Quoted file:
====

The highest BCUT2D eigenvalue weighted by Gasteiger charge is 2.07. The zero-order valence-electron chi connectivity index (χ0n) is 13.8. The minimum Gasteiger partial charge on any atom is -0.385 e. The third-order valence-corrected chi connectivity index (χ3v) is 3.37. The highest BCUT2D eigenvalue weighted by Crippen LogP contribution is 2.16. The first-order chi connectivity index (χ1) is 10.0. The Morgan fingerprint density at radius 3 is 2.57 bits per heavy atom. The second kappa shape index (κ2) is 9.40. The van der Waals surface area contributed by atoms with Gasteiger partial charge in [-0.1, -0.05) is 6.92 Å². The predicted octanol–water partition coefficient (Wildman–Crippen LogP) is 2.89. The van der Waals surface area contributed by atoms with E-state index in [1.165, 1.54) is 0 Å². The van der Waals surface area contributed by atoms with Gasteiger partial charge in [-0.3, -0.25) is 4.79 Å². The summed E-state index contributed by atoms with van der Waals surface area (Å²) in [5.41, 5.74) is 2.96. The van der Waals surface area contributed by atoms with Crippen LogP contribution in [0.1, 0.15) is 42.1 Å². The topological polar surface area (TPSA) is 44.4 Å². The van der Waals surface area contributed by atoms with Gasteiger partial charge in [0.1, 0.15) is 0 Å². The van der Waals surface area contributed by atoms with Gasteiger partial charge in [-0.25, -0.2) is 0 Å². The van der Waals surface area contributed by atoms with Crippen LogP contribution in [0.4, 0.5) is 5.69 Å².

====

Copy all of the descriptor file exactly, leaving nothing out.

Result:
The highest BCUT2D eigenvalue weighted by Gasteiger charge is 2.07. The zero-order valence-electron chi connectivity index (χ0n) is 13.8. The minimum Gasteiger partial charge on any atom is -0.385 e. The third-order valence-corrected chi connectivity index (χ3v) is 3.37. The highest BCUT2D eigenvalue weighted by Crippen LogP contribution is 2.16. The first-order chi connectivity index (χ1) is 10.0. The Morgan fingerprint density at radius 3 is 2.57 bits per heavy atom. The second kappa shape index (κ2) is 9.40. The van der Waals surface area contributed by atoms with Gasteiger partial charge in [-0.1, -0.05) is 6.92 Å². The predicted octanol–water partition coefficient (Wildman–Crippen LogP) is 2.89. The van der Waals surface area contributed by atoms with E-state index in [1.165, 1.54) is 0 Å². The van der Waals surface area contributed by atoms with Gasteiger partial charge in [-0.3, -0.25) is 4.79 Å². The summed E-state index contributed by atoms with van der Waals surface area (Å²) in [5.41, 5.74) is 2.96. The van der Waals surface area contributed by atoms with Crippen LogP contribution in [0.1, 0.15) is 42.1 Å². The topological polar surface area (TPSA) is 44.4 Å². The van der Waals surface area contributed by atoms with Gasteiger partial charge in [0.1, 0.15) is 0 Å². The van der Waals surface area contributed by atoms with Gasteiger partial charge in [-0.25, -0.2) is 0 Å². The van der Waals surface area contributed by atoms with Crippen LogP contribution in [0.4, 0.5) is 5.69 Å².